Wednesday, 7 August 2013

Divorcing After Decades: Why are the over 60s so keen to untie the knot?

Words: 436

Time to read: 2 minutes

The Office of National Statistics has recently released data that shows that divorce among the over 60s is on the rise.  This has sparked a great deal of debate surrounding the underlying reasons for this trend. Suggestions include increased life expectancy, the lack of stigma associated with being divorced and people (men in particular) having their midlife crisis later in life once the children have left the nest.

There is potentially another aspect of modern living which could be contributing to the growing number of the 60+ generation who are willing to call it a day on marriages. Thirty years ago, when these so called “silver splitters'” parents were in the 60+ bracket few homes had a computer, there were only four channels on the television and if you wanted to stay in touch with old friends you had to either put pen to paper or pick up your (home) phone or take a handful of change to a local phone box. Today social media is everywhere and our scope for interaction with people and information has increased exponentially over the last few decades whether through computers, television or mobile phones. This has made connecting with long lost school chums or old girlfriends/boyfriends much easier and the 60+ generation is no exception. After all, who hasn’t run into their parents on Facebook! Online dating is also more accessible and socially acceptable than ever before and there are many websites dedicated to finding love for the older/post-retirement generation. Thanks to the online revolution, becoming single again in one's 60s may not be as daunting or lonely a prospect as it used to be.

Whilst it is important to remember that each divorce will turn on its own facts, couples who have reached, or are approaching, retirement will often have different priorities to those who are divorcing in their 30s or 40s. The children are likely to have grown up and will have completed their education and the parties will be at or near the end of their working lives and will most likely be looking to pensions for their income.  After so many years of financial interdependence, providing each party with adequate means to live financially independent lives may be difficult to achieve, particularly where one party has been out of the workforce for several decades and has no scope for developing any earning capacity or contributing further to a pension. Perhaps then, those silver splitters wanting to re-establish their independence or start a new relationship following their divorce might find it more difficult to achieve the financial independence to go with their new found single status.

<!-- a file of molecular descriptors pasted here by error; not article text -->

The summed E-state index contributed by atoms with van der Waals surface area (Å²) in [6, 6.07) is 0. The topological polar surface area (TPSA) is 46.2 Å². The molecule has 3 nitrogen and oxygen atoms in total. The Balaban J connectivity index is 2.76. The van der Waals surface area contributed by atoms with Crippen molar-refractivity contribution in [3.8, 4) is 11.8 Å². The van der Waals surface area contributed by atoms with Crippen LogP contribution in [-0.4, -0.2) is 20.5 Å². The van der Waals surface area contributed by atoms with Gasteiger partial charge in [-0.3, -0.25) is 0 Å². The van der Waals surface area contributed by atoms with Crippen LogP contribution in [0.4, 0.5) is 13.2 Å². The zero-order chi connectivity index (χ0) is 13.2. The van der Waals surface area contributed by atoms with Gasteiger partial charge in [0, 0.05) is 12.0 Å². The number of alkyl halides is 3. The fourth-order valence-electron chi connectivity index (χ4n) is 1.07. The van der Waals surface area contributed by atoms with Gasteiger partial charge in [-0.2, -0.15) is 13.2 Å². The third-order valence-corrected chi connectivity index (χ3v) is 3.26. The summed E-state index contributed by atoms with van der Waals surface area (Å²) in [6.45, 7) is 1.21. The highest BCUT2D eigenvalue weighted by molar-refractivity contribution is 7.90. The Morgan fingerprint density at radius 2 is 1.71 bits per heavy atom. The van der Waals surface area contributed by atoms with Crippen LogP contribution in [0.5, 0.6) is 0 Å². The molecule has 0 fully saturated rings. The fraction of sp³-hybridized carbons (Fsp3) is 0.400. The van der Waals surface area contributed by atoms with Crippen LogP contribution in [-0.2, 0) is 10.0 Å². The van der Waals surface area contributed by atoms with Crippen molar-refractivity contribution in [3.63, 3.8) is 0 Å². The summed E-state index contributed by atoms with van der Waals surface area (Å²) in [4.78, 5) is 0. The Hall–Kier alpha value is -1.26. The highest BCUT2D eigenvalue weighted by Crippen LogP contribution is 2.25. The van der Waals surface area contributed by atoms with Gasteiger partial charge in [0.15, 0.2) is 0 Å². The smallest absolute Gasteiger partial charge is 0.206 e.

1. This poses the question, if divorce in the over 60's is on the rise along with problem of financial independence it would be interesting to know whether the majority of divorcees over 60 do have adequate financial provisions or if not returning to employment (which requires little or no experience) may actually be good for their social life and in re-establishing themselves as an individual.

    Either way the same issue exists with or without divorce that many do not save adequately for their retirement and there is often an imbalance in the man's favour with retirement income provisions which can create problems for a female widow.

  2. Thanks for getting involved! There are a lot of questions which these statistics give rise to and I am sure further analysis will reveal more. It has actually been suggested that better financial planning and an increase in financially independent wives has contributed to the increase, although that does not necessarily sit well with the figures which suggest it is the 60+ men who are filing for divorce.

  3. I was quite surprised by this survey result, Emma. I wonder why people have to consider divorce after decades of being married. Well, I hope they get reliable lawyers to help them throughout the process. Experts can give them counseling and consider the possibility of saving the marriage.